Reuters: A third of the world's jailed journalists are imprisoned in Iran, the Committee to Protect Journalists said on Tuesday after the number of reporters held in the Islamic Republic rose to at least 52 in February. NEW YORK (Reuters) – A third of the world's jailed journalists are imprisoned in Iran, the Committee to Protect Journalists said on Tuesday after the number of reporters held in the Islamic Republic rose to at least 52 in February.
China was next after Iran with 24 jailed journalists and then Cuba with 22. The number of journalists held in Iran was the highest recorded by the New York-based CPJ in a single country since 78 cases were documented in Turkey in 1996.
Several publications in Iran have been banned and many journalists detained since street protests broke out in the aftermath of presidential elections last year.
The CPJ said the number of journalists jailed in Iran rose by five in February from January after 12 members of the media were imprisoned and then seven of them were released.
Of the 52 journalists in jail, five had been held since before the crackdown began last year, the CPJ said. Another 50 journalists have been imprisoned and released on bail during the past several months.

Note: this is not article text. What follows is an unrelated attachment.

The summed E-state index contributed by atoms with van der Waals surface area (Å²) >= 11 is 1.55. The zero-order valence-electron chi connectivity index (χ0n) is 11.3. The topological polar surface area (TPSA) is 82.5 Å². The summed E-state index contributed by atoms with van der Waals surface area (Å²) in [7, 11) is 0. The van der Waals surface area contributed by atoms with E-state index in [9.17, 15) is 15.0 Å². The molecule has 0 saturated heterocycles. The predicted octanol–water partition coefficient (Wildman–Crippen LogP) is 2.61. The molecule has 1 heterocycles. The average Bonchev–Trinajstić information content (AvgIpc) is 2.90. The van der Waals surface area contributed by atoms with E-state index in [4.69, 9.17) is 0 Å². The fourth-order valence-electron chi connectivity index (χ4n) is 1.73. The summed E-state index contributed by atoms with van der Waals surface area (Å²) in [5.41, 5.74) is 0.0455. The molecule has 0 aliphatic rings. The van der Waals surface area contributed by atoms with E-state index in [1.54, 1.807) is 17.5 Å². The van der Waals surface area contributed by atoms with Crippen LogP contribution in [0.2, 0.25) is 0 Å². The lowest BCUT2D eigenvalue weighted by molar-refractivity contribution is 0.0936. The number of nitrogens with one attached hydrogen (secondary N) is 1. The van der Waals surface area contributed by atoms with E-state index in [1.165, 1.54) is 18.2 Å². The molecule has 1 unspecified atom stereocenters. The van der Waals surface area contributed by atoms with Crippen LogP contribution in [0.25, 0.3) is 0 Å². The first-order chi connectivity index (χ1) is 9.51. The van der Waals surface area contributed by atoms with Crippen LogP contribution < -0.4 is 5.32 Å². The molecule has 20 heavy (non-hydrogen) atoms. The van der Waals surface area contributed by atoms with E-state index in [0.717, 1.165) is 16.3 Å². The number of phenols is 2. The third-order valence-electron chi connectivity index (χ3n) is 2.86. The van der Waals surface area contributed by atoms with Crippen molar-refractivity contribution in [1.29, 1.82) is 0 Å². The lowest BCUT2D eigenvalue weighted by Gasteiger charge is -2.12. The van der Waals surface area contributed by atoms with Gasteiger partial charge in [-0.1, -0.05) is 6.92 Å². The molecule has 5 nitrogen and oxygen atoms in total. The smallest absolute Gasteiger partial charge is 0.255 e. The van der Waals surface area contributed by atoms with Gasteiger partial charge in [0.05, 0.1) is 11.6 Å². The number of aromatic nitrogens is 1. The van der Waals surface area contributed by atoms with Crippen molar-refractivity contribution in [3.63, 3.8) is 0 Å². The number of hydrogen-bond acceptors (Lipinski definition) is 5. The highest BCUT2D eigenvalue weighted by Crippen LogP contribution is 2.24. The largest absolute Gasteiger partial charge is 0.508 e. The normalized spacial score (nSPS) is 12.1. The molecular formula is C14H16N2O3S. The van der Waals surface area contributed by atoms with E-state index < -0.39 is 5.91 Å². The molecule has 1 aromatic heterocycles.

"Iran is entering a state of permanent media repression, a situation that is not only appalling but also untenable," CPJ Executive Director Joel Simon said.
"The Iranian government will eventually lose the war against information, but we are saddened every day that our colleagues are paying such a terrible price."
The disputed re-election of President Mahmoud Ahmadinejad in June 2009 plunged the Islamic Republic into its deepest internal crisis in its three-decade history and created a rift within the ruling establishment.
Reformist opposition leaders and their supporters say the poll was rigged to secure Ahmadinejad's re-election, an allegation the authorities deny.
Hardliners accused opposition leaders Mirhossein Mousavi and Mehdi Karoubi of inciting unrest and called them "enemies of God" — a crime punishable by death under Iran's Islamic law.
(Reporting by Michelle Nichols; Editing by John O'Callaghan)